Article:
December of 1923 was, like 2020, a difficult time for America. The dual horrors of World War I and the Spanish Flu were not far in the past; and only in August, President Warren G. Harding had died, leaving Vice President Calvin Coolidge to assume the mantle of the presidency. Coolidge knew the nation was seeking a return to normalcy, and he believed in the promise the future held for that normalcy – including the creation of a national Christmas tree lighting ceremony.
Coolidge, by then, was well-known and well-respected as a deeply conservative Republican of few words, whose steadfast commitment to law and order was venerated in a time of domestic uncertainty and global upheaval.
Everyone, everywhere, was seeking something of the sense of the world that was forever lost in 1914, and the path that would lead them forward. Coolidge’s calmness was a dramatic and welcome contrast against events overseas, including the violent rise of socialism in Russia.
In November, Lucretia Walker Hardy, from the D.C. Community Center Department, wrote to Coolidge’s secretary, C. Bascom Slemp, advocating the idea of a Christmas tree on White House grounds. This, she explained, would “give the sentiment and the exercises a national character.” Coolidge agreed. Christmas, after all, spoke directly to the hearts of Americans as a celebration of peace and joy rooted in faith and tradition – a very clear demonstration of normal life.
The stage was set. Middlebury College of Coolidge’s native Vermont, along with alumni, gifted the nation with a 48-foot Balsam fir, which was erected at the Ellipse at the White House – America’s house. As the use of electricity was rapidly growing in the country, indicative of the nation’s technological progress, the Society for Electrical Development urged the use of outdoor lights on the tree. 2,500 red, green, and white lights were donated by the Electric League of Washington for that very purpose. Churches, choirs, and the U.S. Marine band were slated to appear at the event, which would be opened to the public, white and black alike.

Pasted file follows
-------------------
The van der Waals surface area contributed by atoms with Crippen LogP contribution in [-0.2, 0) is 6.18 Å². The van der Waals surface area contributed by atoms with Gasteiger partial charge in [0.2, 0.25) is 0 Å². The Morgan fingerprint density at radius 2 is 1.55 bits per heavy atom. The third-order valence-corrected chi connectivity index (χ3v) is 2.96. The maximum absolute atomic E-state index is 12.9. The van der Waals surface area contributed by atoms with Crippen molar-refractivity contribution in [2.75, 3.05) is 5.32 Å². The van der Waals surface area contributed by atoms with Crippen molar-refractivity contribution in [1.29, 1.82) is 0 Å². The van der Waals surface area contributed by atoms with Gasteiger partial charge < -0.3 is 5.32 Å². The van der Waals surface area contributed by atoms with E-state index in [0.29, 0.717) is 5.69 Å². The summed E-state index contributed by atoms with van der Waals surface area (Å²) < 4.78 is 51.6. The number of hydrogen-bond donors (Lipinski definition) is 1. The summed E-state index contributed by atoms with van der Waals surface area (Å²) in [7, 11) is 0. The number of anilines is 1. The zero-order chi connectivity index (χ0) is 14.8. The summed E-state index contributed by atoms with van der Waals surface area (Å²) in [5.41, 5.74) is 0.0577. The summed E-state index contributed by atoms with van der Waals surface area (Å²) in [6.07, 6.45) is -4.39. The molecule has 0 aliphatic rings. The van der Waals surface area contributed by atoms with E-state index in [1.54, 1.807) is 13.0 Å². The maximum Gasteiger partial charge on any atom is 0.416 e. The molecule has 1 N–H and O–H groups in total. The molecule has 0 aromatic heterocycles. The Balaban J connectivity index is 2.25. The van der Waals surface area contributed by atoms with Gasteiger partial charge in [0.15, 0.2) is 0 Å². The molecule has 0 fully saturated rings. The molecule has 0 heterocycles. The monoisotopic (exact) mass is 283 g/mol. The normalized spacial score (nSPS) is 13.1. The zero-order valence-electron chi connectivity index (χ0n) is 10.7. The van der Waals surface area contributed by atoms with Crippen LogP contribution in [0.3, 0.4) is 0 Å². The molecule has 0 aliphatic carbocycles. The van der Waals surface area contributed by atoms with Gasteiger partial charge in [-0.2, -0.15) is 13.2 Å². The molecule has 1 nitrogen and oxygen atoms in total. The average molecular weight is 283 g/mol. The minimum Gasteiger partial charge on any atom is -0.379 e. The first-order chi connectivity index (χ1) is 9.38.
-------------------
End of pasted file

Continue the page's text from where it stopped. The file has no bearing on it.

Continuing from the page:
Although Coolidge was determined to carry out the promise of normalcy upon which he and Harding had run, there was nothing political about Coolidge’s plans for the ceremony. Coolidge was deeply religious and utterly genuine. In his autobiography, he explained the importance of a Christmas tree as being “lighted in the symbol of Christian faith and love.”
It was from his faith that Coolidge drew courage and confidence to always seek to do the right thing as a leader. That December, Coolidge issued an address to Congress which not only looked at the national situation, but envisioned a better, normalized future, resounding with the best of the American spirit and the influence of faith.
Among those things he pressed for included government needing to stay out of the way of citizens in daily life; that veterans had to be cared for; and that rights for Black people needed to be protected and secured. The Coolidge years would not be about going back in time, but cherishing and sustaining the sacred moral truths and traditions that helped found America, no matter the time. As Coolidge had previously explained in a Christmas message as vice president, “It is the realization of these great truths that warrants an abounding optimism. They have not failed, they cannot fail.”
Coolidge expanded on a number of national topics at a press conference a few days before the ceremony in 1923, not only describing what to expect, but what his own role would be. He said simply, “I think I am to press some buttons to light a Christmas tree down on the Ellipse.”
More than 6,000 people turned out to watch him do it. The ceremony was so well-received locally and across the country, it immediately became a tradition which continues to this day. In the United Sates, our traditions are not merely customs, but testaments to our society, our culture, and our values.
Those assembled in the warm, electric glow of that first national Christmas tree recognized not merely their heritage and their history, but the hopes they shared present in the light – the light of the past, illuminating the way forward.
A few years later, Coolidge’s Christmas address to the nation reflected that same light. “Christmas is not a time or a season, but a state of mind,” he said. “To cherish peace and good will, to be plenteous in mercy, is to have the real spirit of Christmas.” In our own times, his wisdom remains timeless.
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Joe Vigliotti, a contributor to The Flip Side and a Taneytown city councilman, writes from Taneytown. His column appears every other Friday. Email him through his website at www.jvigliotti.com.